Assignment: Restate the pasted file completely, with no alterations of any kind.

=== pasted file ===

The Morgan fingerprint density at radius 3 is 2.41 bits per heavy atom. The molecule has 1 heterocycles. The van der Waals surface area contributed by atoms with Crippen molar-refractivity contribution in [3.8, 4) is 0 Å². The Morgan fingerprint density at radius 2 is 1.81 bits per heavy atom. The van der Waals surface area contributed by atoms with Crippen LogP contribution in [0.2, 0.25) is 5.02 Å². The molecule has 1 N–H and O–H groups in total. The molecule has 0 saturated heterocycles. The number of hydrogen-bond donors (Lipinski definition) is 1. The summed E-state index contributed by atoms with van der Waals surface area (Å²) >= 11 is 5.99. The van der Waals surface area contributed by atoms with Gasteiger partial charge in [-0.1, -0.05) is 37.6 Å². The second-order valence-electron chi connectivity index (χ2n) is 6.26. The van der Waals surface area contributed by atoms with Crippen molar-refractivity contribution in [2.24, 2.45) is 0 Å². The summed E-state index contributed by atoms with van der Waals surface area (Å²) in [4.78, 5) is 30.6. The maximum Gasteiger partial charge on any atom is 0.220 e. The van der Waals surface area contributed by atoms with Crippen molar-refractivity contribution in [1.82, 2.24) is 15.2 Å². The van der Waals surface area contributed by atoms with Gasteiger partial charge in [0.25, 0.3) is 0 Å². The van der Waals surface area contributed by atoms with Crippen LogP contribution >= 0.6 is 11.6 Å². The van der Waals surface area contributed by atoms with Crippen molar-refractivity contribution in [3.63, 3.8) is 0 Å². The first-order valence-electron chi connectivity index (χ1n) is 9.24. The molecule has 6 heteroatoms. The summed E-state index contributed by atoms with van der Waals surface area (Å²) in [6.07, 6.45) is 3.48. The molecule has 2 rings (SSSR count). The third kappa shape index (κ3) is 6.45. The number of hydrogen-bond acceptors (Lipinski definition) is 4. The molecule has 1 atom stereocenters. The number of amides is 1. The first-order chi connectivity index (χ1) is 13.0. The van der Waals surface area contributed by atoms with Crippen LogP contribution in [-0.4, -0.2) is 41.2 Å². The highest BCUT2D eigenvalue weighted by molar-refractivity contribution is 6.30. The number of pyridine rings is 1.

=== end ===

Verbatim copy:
The Morgan fingerprint density at radius 3 is 2.41 bits per heavy atom. The molecule has 1 heterocycles. The van der Waals surface area contributed by atoms with Crippen molar-refractivity contribution in [3.8, 4) is 0 Å². The Morgan fingerprint density at radius 2 is 1.81 bits per heavy atom. The van der Waals surface area contributed by atoms with Crippen LogP contribution in [0.2, 0.25) is 5.02 Å². The molecule has 1 N–H and O–H groups in total. The molecule has 0 saturated heterocycles. The number of hydrogen-bond donors (Lipinski definition) is 1. The summed E-state index contributed by atoms with van der Waals surface area (Å²) >= 11 is 5.99. The van der Waals surface area contributed by atoms with Gasteiger partial charge in [-0.1, -0.05) is 37.6 Å². The second-order valence-electron chi connectivity index (χ2n) is 6.26. The van der Waals surface area contributed by atoms with Crippen molar-refractivity contribution in [2.24, 2.45) is 0 Å². The summed E-state index contributed by atoms with van der Waals surface area (Å²) in [4.78, 5) is 30.6. The maximum Gasteiger partial charge on any atom is 0.220 e. The van der Waals surface area contributed by atoms with Crippen molar-refractivity contribution in [1.82, 2.24) is 15.2 Å². The van der Waals surface area contributed by atoms with Gasteiger partial charge in [0.25, 0.3) is 0 Å². The van der Waals surface area contributed by atoms with Crippen LogP contribution >= 0.6 is 11.6 Å². The van der Waals surface area contributed by atoms with Crippen molar-refractivity contribution in [3.63, 3.8) is 0 Å². The first-order valence-electron chi connectivity index (χ1n) is 9.24. The molecule has 6 heteroatoms. The summed E-state index contributed by atoms with van der Waals surface area (Å²) in [6.07, 6.45) is 3.48. The molecule has 2 rings (SSSR count). The third kappa shape index (κ3) is 6.45. The number of hydrogen-bond acceptors (Lipinski definition) is 4. The molecule has 1 atom stereocenters. The number of amides is 1. The first-order chi connectivity index (χ1) is 13.0. The van der Waals surface area contributed by atoms with Crippen LogP contribution in [-0.4, -0.2) is 41.2 Å². The highest BCUT2D eigenvalue weighted by molar-refractivity contribution is 6.30. The number of pyridine rings is 1.